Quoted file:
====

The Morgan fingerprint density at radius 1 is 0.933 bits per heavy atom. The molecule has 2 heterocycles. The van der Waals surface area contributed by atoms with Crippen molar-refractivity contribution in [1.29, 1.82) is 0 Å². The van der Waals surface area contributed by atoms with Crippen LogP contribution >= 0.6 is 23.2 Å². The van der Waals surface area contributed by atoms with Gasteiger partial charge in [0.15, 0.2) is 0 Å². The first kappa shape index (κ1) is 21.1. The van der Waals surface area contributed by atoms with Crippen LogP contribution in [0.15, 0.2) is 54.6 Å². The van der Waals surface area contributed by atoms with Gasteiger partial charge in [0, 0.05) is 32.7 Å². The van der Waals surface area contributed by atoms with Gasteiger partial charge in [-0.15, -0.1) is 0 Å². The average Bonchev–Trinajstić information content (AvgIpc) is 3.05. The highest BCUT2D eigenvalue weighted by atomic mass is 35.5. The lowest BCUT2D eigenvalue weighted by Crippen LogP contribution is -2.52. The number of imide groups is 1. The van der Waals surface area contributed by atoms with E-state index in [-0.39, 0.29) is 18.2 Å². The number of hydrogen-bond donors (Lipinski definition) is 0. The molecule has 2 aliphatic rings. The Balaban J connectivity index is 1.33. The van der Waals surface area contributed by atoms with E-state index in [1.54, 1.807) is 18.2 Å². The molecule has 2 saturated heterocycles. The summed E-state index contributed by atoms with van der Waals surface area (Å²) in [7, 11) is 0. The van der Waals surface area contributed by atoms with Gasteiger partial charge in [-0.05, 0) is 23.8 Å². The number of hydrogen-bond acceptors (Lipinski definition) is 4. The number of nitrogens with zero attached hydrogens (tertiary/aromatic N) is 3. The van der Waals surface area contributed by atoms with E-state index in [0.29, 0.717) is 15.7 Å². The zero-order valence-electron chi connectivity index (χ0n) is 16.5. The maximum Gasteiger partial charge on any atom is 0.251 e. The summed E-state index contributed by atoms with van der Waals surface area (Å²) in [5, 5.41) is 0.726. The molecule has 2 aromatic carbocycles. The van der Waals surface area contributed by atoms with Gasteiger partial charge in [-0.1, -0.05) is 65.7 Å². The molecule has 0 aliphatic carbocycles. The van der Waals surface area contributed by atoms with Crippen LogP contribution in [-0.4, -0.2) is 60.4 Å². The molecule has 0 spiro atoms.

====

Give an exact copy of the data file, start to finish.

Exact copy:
The Morgan fingerprint density at radius 1 is 0.933 bits per heavy atom. The molecule has 2 heterocycles. The van der Waals surface area contributed by atoms with Crippen molar-refractivity contribution in [1.29, 1.82) is 0 Å². The van der Waals surface area contributed by atoms with Crippen LogP contribution >= 0.6 is 23.2 Å². The van der Waals surface area contributed by atoms with Gasteiger partial charge in [0.15, 0.2) is 0 Å². The first kappa shape index (κ1) is 21.1. The van der Waals surface area contributed by atoms with Crippen LogP contribution in [0.15, 0.2) is 54.6 Å². The van der Waals surface area contributed by atoms with Gasteiger partial charge in [0, 0.05) is 32.7 Å². The van der Waals surface area contributed by atoms with Gasteiger partial charge in [-0.15, -0.1) is 0 Å². The average Bonchev–Trinajstić information content (AvgIpc) is 3.05. The highest BCUT2D eigenvalue weighted by atomic mass is 35.5. The lowest BCUT2D eigenvalue weighted by Crippen LogP contribution is -2.52. The number of imide groups is 1. The van der Waals surface area contributed by atoms with E-state index in [-0.39, 0.29) is 18.2 Å². The number of hydrogen-bond donors (Lipinski definition) is 0. The molecule has 2 aliphatic rings. The Balaban J connectivity index is 1.33. The van der Waals surface area contributed by atoms with E-state index in [1.54, 1.807) is 18.2 Å². The molecule has 2 saturated heterocycles. The summed E-state index contributed by atoms with van der Waals surface area (Å²) in [7, 11) is 0. The van der Waals surface area contributed by atoms with Gasteiger partial charge in [-0.05, 0) is 23.8 Å². The number of hydrogen-bond acceptors (Lipinski definition) is 4. The number of nitrogens with zero attached hydrogens (tertiary/aromatic N) is 3. The van der Waals surface area contributed by atoms with E-state index in [0.29, 0.717) is 15.7 Å². The zero-order valence-electron chi connectivity index (χ0n) is 16.5. The maximum Gasteiger partial charge on any atom is 0.251 e. The summed E-state index contributed by atoms with van der Waals surface area (Å²) in [5, 5.41) is 0.726. The molecule has 2 aromatic carbocycles. The van der Waals surface area contributed by atoms with Gasteiger partial charge in [-0.1, -0.05) is 65.7 Å². The molecule has 0 aliphatic carbocycles. The van der Waals surface area contributed by atoms with Crippen LogP contribution in [-0.4, -0.2) is 60.4 Å². The molecule has 0 spiro atoms.